Last week, I was talking with a friend about how I had taken some time off from Crossfit. The first thing she said? “You don’t even look like you gained weight or anything. You look exactly the same!”
I knew where she was coming from. We’re both athletes and taking time off to rest is difficult, especially when that workout is generally the highlight of your day. Nevertheless, the underlying message has been on my mind since.
Appearance < Performance
I fell in love with powerlifting and Crossfit because of how it made me feel. Like many people, I started to become more active because I wanted to lose weight. So I started running and, eventually, weightlifting.
It was purely aesthetic. So while I spent a lot of time and energy tracking what I ate and following a specific fitness regimen, I didn’t have a performance goal in mind. Eventually, I lost interest. (And, ultimately, I don’t think appearance can be the deep-down heart of your fitness goals if you want to stick with it long-term.)
When I picked up powerlifting, I noticed a shift. Instead of focusing on my appearance, I focused on my performance. As someone who wasn’t a particularly athletic child, it was the first time in my life where I saw movement and exercise as a way of feeling a certain way, rather than looking a certain way.
For me, that felt empowering.
The underlying message
For many people – especially women – it’s not uncommon to hear comments that equate physical activity to weight loss. Or, as in my case, the opposite: the lack of weight gain when you stop being active. In either scenario, the underlying message is the same: gaining weight is bad.
In other words, it’s another way in which fatphobia rears its ugly head.
It’s not uncommon for people to have a fear of stopping exercise because they’re worried they’ll gain weight. Even in the case of injuries, rest continues to be a struggle since the constant focus is on weight loss – rather than, well, health.
In general, the language around health and fitness focuses on weight loss, “leaning out,” and thinness as an ultimate goal. Even amongst friends and family, it’s generally considered acceptable to compliment someone when they’ve lost weight, even though weight loss can be the result of a wide variety of things, ranging from more mindful eating practices (good!) to health problems (not so good!)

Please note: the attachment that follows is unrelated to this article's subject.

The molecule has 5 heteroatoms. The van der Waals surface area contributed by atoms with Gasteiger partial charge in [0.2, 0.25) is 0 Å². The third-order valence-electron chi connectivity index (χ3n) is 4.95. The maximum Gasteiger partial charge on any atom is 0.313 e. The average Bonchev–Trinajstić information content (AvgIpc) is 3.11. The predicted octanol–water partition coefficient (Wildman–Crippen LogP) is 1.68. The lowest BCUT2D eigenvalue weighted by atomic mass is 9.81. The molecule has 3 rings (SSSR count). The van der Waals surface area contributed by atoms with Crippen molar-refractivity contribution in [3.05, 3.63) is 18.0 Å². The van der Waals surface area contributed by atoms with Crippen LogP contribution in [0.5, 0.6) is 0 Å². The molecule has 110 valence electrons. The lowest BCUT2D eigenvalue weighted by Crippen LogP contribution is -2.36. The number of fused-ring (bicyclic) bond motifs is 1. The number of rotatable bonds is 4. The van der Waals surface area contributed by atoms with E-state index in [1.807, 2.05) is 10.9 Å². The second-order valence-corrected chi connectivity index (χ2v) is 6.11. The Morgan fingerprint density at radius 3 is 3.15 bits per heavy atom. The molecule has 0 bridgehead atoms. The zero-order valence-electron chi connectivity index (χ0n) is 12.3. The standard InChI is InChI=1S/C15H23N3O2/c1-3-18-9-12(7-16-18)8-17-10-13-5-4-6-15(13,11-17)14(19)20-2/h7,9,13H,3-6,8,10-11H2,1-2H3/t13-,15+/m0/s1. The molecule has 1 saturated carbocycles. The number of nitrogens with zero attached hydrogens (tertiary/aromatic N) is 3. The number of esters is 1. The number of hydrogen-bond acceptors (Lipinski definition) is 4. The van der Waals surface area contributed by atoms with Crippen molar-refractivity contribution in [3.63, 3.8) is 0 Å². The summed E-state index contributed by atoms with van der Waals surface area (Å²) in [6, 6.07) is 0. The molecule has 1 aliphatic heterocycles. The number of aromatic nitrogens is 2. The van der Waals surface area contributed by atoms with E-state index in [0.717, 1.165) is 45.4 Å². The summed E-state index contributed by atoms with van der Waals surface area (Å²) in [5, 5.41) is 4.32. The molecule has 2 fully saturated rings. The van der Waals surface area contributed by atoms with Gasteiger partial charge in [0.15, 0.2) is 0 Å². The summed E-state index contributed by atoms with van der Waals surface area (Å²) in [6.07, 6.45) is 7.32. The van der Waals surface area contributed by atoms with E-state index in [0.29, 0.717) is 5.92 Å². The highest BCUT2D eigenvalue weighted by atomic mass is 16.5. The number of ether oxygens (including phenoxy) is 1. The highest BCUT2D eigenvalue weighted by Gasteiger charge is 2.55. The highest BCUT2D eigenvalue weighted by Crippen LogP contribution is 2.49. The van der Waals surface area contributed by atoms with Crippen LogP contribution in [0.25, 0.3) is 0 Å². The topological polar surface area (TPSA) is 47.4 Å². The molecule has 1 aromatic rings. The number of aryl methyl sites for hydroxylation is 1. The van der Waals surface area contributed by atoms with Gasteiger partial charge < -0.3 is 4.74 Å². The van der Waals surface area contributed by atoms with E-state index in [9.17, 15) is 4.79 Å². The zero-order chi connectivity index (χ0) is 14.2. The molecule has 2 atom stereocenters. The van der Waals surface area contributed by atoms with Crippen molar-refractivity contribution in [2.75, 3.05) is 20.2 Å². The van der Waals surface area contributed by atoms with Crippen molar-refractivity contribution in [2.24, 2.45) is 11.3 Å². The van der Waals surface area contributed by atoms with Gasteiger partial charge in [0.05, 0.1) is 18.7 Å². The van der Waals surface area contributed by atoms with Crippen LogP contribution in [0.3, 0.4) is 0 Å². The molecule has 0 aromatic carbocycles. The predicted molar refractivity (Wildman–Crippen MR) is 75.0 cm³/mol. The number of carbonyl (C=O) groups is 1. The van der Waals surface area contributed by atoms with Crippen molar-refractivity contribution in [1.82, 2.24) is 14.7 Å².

On the other hand, weight gain can also be a result of those same exact things, including more mindful eating, strength-based training programs, or developing a healthier relationship with food. Despite considering all of those to be healthy activities, it’s uncommon for us to consider weight gain the result of a health-based activity or, really, anything good at all.
Why it matters
As a personal rule, I try to avoid appearance-based compliments – in particular, compliments around body size and weight. It’s impossible to know someone’s history, goals, and reasons for a change in their body size. For example, if someone tells me they lost weight, I usually ask if that was their intention first before expressing any kind of reaction. Don’t assume.
Reflecting on assumptions around weight-loss allows us to equally reflect on the areas in our lives where we carry judgment towards different bodies and body types. We live in a culture that idealizes thinness above all else. It’s impossible not to carry these judgments within us, both in terms of how we see others and how we see ourselves. Fear of rest, even when injured, is often a reflection of our fear of weight gain – even at the expense of our health.
For fitness professionals in particular, it’s absolutely critical to examine the prejudices we have around body types and how that is reflected in the language we use, specifically with students. I cringe each time I hear a coach announce that we need to “work off” food after a holiday or get “ready for summer” each time we do a core workout. Especially in group classes, there’s no way to know each student’s history with food, body image, and health. Language like this can be triggering, let alone makes the whole experience unfriendly and potentially damaging to anyone that does not identify with or feel seen by such language.
Reflection leads to action
The more we can reflect on the ways language represents our own personal biases towards body image and body types, the more we can see the ways in which this plays out in our day-to-day lives. It’s not just language, it’s everything.
For coaches and teachers, better understanding the ways in which your language may be excluding different students can also highlight the ways in which your classes may not be set up to support all fitness levels, body types, and abilities. Crossfit recently started a campaign to showcase the ability and importance of being able to scale workouts for everyone, regardless of access to a gym. The same goes for scaling workouts regardless of age, size, gender, and ability.
It’s our job as members of our respective communities to build inclusivity into environments that often aren’t inclusive at all. (This goes for fitness communities, and all communities in general, doesn’t it?) Even a simple question can have a completely different meaning for one person over another. Taking the time to reflect on why we do what we do and the ways in which our cultural prejudices may be influencing that can help us become stronger community members and leaders, equally.